# The Join of Two Copies of $S^1$

So I know the fact that the join of $S^1$ and $S^1$ is homeomorphic to the 3-sphere, but I'm having trouble "seeing" this. I'd prefer something that appeals to geometric intuition, but more formal abstract arguments are welcome as well! I want to invoke the unit quaternions here, but I can't think of a particularly simple way to do it.

If this question is too "soft" I sincerely apologize.

• @AgustíRoig Methinks in general, S^m joined to S^n is homeomorphic to S^(m+n+1)... – AsinglePANCAKE Sep 20 '12 at 18:39
• The join in question is not $\vee$ but $*$: see this (One calls $\vee$ a wedge in this context, and dies a little every time one types \wedge to get a smash...) – Mariano Suárez-Álvarez Sep 20 '12 at 18:45
• @AgustíRoig Methinks you're wedging and not joining... – AsinglePANCAKE Sep 20 '12 at 18:46
• Ok, I mistook the "join" for the "wedge". Sorry. – d.t. Sep 20 '12 at 18:51
• Thanks for your explanations, Asingle and Mariano. – d.t. Sep 20 '12 at 18:52

We discussed here a little while ago the fact that $S^3$ can be described as the result of gluing two solid tori along their boundaries.

To get a geometric reason for the homeomorphism $S^1*S^1\cong S^3$ you can look at how the two constructions are related: notice that two two tori have two central $S^1$s inside them...

(Alternatively: try to see what $S^1*[0,1]$ is, notice that you can describe $S^1$ as two copies of $[0,1]$ identified along the boundaries, and see how you can use this description on one of the two factors of $S^1*S^1$.)

(Another alternative: if you construct $S^1*S^1$ by doing identifications on $S^1\times[0,1]\times S^1$, cut the latter space in two parts $S^1\times[0,1/2]\times S^1$ and $S^1\times[1/2,1]\times S^1$, look at what the identifications do on each half, and then glue back the two parts)

• I could add pictures... but that would ruin half of the fun for the OP, so I won't :-) – Mariano Suárez-Álvarez Sep 20 '12 at 19:01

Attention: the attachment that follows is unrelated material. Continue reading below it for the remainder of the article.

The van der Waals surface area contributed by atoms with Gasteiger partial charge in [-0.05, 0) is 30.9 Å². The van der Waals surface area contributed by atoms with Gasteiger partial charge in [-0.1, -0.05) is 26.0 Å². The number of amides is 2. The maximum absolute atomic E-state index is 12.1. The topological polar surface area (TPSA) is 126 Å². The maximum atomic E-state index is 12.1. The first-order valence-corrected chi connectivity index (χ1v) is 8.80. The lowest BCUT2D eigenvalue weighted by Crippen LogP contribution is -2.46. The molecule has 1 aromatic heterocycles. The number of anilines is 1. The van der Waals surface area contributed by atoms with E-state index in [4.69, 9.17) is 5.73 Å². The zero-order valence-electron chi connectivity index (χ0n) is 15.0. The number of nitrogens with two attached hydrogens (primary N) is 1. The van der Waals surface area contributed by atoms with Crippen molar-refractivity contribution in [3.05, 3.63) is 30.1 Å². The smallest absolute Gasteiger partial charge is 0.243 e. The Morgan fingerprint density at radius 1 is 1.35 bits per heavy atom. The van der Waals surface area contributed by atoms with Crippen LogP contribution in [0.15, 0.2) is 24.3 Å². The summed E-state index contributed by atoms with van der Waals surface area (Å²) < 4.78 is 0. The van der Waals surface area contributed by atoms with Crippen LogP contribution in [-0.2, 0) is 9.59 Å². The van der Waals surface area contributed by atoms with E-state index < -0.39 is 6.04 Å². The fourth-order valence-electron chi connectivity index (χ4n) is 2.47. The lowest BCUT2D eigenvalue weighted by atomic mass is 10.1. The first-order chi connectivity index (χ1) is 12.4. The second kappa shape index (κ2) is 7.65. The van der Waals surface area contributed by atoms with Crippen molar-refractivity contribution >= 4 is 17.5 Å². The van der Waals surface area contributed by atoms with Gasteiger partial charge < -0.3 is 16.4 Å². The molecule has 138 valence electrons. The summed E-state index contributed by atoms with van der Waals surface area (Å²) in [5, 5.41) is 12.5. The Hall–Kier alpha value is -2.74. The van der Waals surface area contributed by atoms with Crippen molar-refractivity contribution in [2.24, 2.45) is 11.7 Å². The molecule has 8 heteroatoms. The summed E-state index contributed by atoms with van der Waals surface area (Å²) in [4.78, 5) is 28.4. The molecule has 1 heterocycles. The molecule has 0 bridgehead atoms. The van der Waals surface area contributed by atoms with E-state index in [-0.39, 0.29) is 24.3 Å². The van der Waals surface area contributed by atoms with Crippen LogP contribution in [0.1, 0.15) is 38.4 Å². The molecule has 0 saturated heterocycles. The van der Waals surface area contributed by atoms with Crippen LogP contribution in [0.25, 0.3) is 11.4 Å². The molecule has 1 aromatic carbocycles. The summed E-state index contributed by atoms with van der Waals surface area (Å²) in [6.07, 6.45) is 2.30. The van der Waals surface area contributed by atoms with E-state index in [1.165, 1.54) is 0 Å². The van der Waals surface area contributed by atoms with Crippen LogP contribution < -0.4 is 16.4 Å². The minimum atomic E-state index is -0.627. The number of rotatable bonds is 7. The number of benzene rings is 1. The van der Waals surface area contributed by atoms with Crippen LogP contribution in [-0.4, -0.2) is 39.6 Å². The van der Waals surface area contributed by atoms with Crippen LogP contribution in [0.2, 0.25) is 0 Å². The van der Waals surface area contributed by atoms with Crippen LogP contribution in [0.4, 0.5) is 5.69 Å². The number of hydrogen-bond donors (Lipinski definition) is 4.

• But I like pictures! – AsinglePANCAKE Sep 21 '12 at 4:16
• That is precisely why you have to learn to make them yourself! :-) – Mariano Suárez-Álvarez Sep 21 '12 at 4:26

It's better to think of $S^3$ as sitting inside $\mathbb{C}^2$ rather than $\mathbb{H}$ to understand $S^3=S^1\ast S^1$.

In $\mathbb{C}^2$, there are two "coordinate axes" $\mathbb{C}\times\{0\}$ and $\{0\}\times\mathbb{C}$ each containing a circle $S^1$, and the sphere $S^3$ is "filled out" by adjoining arcs $\{\cos(\theta)u+\sin(\theta)v\mid 0\le\theta\le\frac{\pi}{2}\}$ between points $u$ in the first circle and points $v$ in the second circle. Many things come from this description:

• $\{\cos(\theta)u+\sin(\theta)v\mid \theta=0\}=S^1\times\{0\}$
• $\{\cos(\theta)u+\sin(\theta)v\mid \theta=\frac{\pi}{2}\}=\{0\}\times S^1$
• $\{\cos(\theta)u+\sin(\theta)v\mid \theta=\frac{\pi}{4} \}=$ flat Clifford torus
• $\{\cos(\theta)u+\sin(\theta)v\mid 0\le\theta\le\frac{\pi}{4}\} =$ solid torus
• $\{\cos(\theta)u+\sin(\theta)v\mid \frac{\pi}{4}\le\theta\le\frac{\pi}{2}\} =$ solid torus

Evidently the two solid tori share a boundary, the Clifford torus. (Above, $u,v$ are not fixed.)

The arc-filling description also applies to $S^1=S^0\ast S^0$ (one $S^0$ are the East/West poles, the other are the North/South poles) and $S^2=S^1\ast S^0$ (the $S^0$ are the North/South poles, and $S^1$ is the equator; arcs are parts of longitudes).

It is possible to visualize the arc-filling description of $S^3$ somewhat by using stereographic projection $S^3\to\mathbb{R}^3\cup\{\infty\}$. Every line in $\mathbb{R}^3$ is a "generalized circle" that goes through $\infty$, wrapping around the other side. The two circles in $S^3=S^1\ast S^1$ project to one line through the origin and a unit circle around it. To get the arcs between the line and the circle, consider the half-plane cross-sections bounded by the line (they intersect the circle around it in a single point).

$\hskip 1in$

The arcs between the point and the line comprise all semicircles with a diameter on the line and which intersect the point. If you fix $\theta$ and let $u,v$ vary you get tori in $S^3$, and their cross sections in the half-planes are in purple above.

Exercise: A solid torus is a circle's worth of disks. The above description implies the complement of a solid torus is itself a solid torus in $\mathbb{R}^3\cup\{\infty\}$. How is this so?

Quaternions help with the alternative description $S^3=S^0\ast S^2$. The $S^0=\{\pm1\}$ is in the real axis, the $S^2$ are the unit vectors in $\mathbb{R}^3$ (the subspace of imaginary quaternions), and the "arc-filling" is implicit in the fact unit quaternions all have a unique polar form $\exp(\theta\mathbf{u})$ where $\mathbf{u}$ is a unit vector (so, a sqrt of $-1$) and $0\le\theta\le\frac{\pi}{2}$.

If you stereographically project that description, the $S^0$ gives you the origin and the point at infinity, the $S^2$ is the usual unit sphere, and the arcs make up all the lines ("generalized circles") through the origin.

(I edited a picture from this webpage instead of making my own.)